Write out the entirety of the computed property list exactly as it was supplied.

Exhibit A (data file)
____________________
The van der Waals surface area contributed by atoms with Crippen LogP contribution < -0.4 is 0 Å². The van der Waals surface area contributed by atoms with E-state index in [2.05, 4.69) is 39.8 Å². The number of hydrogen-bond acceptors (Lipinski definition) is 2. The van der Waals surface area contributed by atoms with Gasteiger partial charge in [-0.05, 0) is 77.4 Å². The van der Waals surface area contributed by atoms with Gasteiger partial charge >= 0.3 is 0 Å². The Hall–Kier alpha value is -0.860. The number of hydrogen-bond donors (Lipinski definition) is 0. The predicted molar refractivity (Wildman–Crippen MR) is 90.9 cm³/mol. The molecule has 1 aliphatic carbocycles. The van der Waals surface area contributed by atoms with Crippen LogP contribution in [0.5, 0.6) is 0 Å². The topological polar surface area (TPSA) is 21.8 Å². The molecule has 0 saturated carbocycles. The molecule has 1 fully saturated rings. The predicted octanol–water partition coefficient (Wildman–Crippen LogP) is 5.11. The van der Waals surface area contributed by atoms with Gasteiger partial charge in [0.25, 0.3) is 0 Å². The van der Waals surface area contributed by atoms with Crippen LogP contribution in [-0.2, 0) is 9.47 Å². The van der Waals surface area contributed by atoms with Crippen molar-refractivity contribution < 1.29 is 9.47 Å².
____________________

The van der Waals surface area contributed by atoms with Crippen LogP contribution < -0.4 is 0 Å². The van der Waals surface area contributed by atoms with E-state index in [2.05, 4.69) is 39.8 Å². The number of hydrogen-bond acceptors (Lipinski definition) is 2. The van der Waals surface area contributed by atoms with Gasteiger partial charge in [-0.05, 0) is 77.4 Å². The van der Waals surface area contributed by atoms with Gasteiger partial charge >= 0.3 is 0 Å². The Hall–Kier alpha value is -0.860. The number of hydrogen-bond donors (Lipinski definition) is 0. The predicted molar refractivity (Wildman–Crippen MR) is 90.9 cm³/mol. The molecule has 1 aliphatic carbocycles. The van der Waals surface area contributed by atoms with Crippen LogP contribution in [0.5, 0.6) is 0 Å². The topological polar surface area (TPSA) is 21.8 Å². The molecule has 0 saturated carbocycles. The molecule has 1 fully saturated rings. The predicted octanol–water partition coefficient (Wildman–Crippen LogP) is 5.11. The van der Waals surface area contributed by atoms with Gasteiger partial charge in [0.25, 0.3) is 0 Å². The van der Waals surface area contributed by atoms with Crippen LogP contribution in [-0.2, 0) is 9.47 Å². The van der Waals surface area contributed by atoms with Crippen molar-refractivity contribution < 1.29 is 9.47 Å².